While I'd agree about Japan, and am not qualified to speak one way or another about China, my perception of Korean attitudes towards America is a little bit different than that expressed in the above writeup.

I'm Canadian, and have been living in South Korea for about a year and a half at the time of this writing. Of course, America is very much in the public eye here, as everywhere else, as evidenced by the fact that everyone, especially little kids, assumes that I am Miguk (American), just because I'm white.

The attitude towards the United States is very mixed, however. There is a certain amount of imitation of Western culture, but it is much less America-oriented than Japan. All the big American chains are here of course, but also chains from many other countries, especially European countries. I get BBC news, not CNN. The big department store in my town is Carrefour, a French company, not an American or Korean one. I see almost as many products with French names as English. There are "Western" (as in cowboy) style bars here, but the most popular style of bar is based on the German hof.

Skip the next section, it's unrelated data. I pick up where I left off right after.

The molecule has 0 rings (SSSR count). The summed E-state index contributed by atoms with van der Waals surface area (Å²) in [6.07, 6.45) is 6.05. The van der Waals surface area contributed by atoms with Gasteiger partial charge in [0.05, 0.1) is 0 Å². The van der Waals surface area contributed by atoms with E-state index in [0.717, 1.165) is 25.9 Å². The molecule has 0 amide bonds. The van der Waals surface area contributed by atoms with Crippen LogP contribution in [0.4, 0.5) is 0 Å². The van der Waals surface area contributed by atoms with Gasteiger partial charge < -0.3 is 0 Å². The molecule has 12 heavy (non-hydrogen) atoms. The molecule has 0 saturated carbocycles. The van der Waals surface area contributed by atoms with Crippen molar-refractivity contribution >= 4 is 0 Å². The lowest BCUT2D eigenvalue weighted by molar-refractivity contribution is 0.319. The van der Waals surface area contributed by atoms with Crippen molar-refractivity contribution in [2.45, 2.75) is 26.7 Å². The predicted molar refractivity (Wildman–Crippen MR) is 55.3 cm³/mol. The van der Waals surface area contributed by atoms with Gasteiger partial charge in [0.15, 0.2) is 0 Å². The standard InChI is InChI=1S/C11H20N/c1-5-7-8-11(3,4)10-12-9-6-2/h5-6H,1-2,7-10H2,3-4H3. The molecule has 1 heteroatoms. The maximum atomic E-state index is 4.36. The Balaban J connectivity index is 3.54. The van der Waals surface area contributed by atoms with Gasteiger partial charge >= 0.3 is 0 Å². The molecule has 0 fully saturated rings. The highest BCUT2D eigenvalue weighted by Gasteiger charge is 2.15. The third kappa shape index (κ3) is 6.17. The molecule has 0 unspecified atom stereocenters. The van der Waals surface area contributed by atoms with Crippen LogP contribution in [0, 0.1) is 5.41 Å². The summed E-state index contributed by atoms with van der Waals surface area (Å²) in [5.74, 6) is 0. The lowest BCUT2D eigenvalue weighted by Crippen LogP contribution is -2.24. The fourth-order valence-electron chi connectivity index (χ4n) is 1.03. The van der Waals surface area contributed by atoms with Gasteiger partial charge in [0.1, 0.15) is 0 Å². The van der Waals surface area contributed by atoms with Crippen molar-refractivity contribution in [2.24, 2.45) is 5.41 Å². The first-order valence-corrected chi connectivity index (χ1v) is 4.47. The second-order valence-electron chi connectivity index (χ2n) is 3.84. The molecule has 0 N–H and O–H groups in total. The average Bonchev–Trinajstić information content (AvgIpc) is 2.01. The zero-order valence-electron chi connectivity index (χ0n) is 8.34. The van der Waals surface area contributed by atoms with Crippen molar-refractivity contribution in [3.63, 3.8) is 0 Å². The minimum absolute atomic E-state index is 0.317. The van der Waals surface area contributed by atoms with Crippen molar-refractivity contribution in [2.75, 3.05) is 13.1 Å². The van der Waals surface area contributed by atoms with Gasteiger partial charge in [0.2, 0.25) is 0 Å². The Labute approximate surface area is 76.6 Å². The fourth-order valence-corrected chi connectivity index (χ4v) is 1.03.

So there is definitely a certain amount of mystique and respect surrounding European and North American culture, but it isn't focussed on America. I think that part of it is that as a small country overshadowed by two larger ones (China and Japan), they have a sort of sympathy for other cultures that are often overlooked in favor of American culture.

It's true that there is a certain amount of ill-will towards America, and it's been massively heightened in the last year, for two main reasons. First, there was the Winter Olympics short track speed skating fiasco, where the Japanese-American racer Ono finished second, but was given the gold medal, because Kim, the Korean who finished first, was disqualified on a bad decision by the referee. Part of Korea's bitterness is that most of the rest of the world never even heard of this scandal, whereas if a similar thing happened to an American athlete, we would never hear the end of it, and American pressure would probably force the decision to be changed. The second reason was George W. Bush's axis of evil address, in which he bashed North Korea. Since South Korea is seen by the North as an ally of the Americans, Bush's accusations undermined all the efforts of the Sunshine Policy adopted by the South, aiming towards a future unification of the Korean peninsula.

In conclusion, the Korean's accept Western influences, although perhaps not as much as other Asian countries. An important difference, however, is that South Koreans have considerable contempt for America, and particularly its current government, and so seek to dilute the American influence by importing many aspects of European culture, as well as taking pride in their own cultural heritage.